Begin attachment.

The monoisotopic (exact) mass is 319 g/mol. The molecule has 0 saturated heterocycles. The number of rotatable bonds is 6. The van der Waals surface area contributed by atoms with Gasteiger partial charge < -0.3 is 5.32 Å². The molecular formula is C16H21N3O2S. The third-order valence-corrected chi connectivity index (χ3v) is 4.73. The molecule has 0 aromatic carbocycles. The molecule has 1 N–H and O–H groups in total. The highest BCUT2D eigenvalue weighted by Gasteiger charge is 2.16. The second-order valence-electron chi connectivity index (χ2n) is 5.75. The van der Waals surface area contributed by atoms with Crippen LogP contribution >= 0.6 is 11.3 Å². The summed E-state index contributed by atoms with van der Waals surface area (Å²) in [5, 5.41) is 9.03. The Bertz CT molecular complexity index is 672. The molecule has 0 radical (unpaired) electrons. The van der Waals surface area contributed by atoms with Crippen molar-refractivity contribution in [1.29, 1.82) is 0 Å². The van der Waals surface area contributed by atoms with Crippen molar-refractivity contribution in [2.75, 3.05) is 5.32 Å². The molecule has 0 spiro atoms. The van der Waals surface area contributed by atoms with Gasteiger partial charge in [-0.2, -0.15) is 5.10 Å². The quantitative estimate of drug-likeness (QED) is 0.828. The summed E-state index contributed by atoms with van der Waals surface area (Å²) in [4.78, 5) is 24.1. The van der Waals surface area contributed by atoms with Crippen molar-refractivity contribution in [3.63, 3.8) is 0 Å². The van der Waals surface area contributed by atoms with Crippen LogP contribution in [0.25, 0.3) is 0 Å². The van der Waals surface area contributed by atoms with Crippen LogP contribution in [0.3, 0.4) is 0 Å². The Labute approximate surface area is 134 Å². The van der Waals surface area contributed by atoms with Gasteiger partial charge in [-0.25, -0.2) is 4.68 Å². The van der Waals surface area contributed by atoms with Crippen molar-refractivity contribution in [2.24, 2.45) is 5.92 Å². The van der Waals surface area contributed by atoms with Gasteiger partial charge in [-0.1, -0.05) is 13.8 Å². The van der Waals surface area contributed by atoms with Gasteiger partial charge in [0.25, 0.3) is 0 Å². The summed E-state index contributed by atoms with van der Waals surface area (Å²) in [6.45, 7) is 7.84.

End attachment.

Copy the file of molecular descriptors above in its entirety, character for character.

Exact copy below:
The monoisotopic (exact) mass is 319 g/mol. The molecule has 0 saturated heterocycles. The number of rotatable bonds is 6. The van der Waals surface area contributed by atoms with Gasteiger partial charge < -0.3 is 5.32 Å². The molecular formula is C16H21N3O2S. The third-order valence-corrected chi connectivity index (χ3v) is 4.73. The molecule has 0 aromatic carbocycles. The molecule has 1 N–H and O–H groups in total. The highest BCUT2D eigenvalue weighted by Gasteiger charge is 2.16. The second-order valence-electron chi connectivity index (χ2n) is 5.75. The van der Waals surface area contributed by atoms with Crippen LogP contribution >= 0.6 is 11.3 Å². The summed E-state index contributed by atoms with van der Waals surface area (Å²) in [5, 5.41) is 9.03. The Bertz CT molecular complexity index is 672. The molecule has 0 radical (unpaired) electrons. The van der Waals surface area contributed by atoms with Crippen molar-refractivity contribution in [1.29, 1.82) is 0 Å². The van der Waals surface area contributed by atoms with Crippen molar-refractivity contribution in [2.75, 3.05) is 5.32 Å². The molecule has 0 spiro atoms. The van der Waals surface area contributed by atoms with Gasteiger partial charge in [-0.2, -0.15) is 5.10 Å². The quantitative estimate of drug-likeness (QED) is 0.828. The summed E-state index contributed by atoms with van der Waals surface area (Å²) in [4.78, 5) is 24.1. The van der Waals surface area contributed by atoms with Crippen molar-refractivity contribution in [3.63, 3.8) is 0 Å². The van der Waals surface area contributed by atoms with Crippen LogP contribution in [0.25, 0.3) is 0 Å². The van der Waals surface area contributed by atoms with Crippen LogP contribution in [0.3, 0.4) is 0 Å². The Labute approximate surface area is 134 Å². The van der Waals surface area contributed by atoms with Gasteiger partial charge in [-0.25, -0.2) is 4.68 Å². The van der Waals surface area contributed by atoms with Crippen molar-refractivity contribution in [2.24, 2.45) is 5.92 Å². The van der Waals surface area contributed by atoms with Gasteiger partial charge in [-0.1, -0.05) is 13.8 Å². The van der Waals surface area contributed by atoms with Gasteiger partial charge in [0.25, 0.3) is 0 Å². The summed E-state index contributed by atoms with van der Waals surface area (Å²) in [6.45, 7) is 7.84.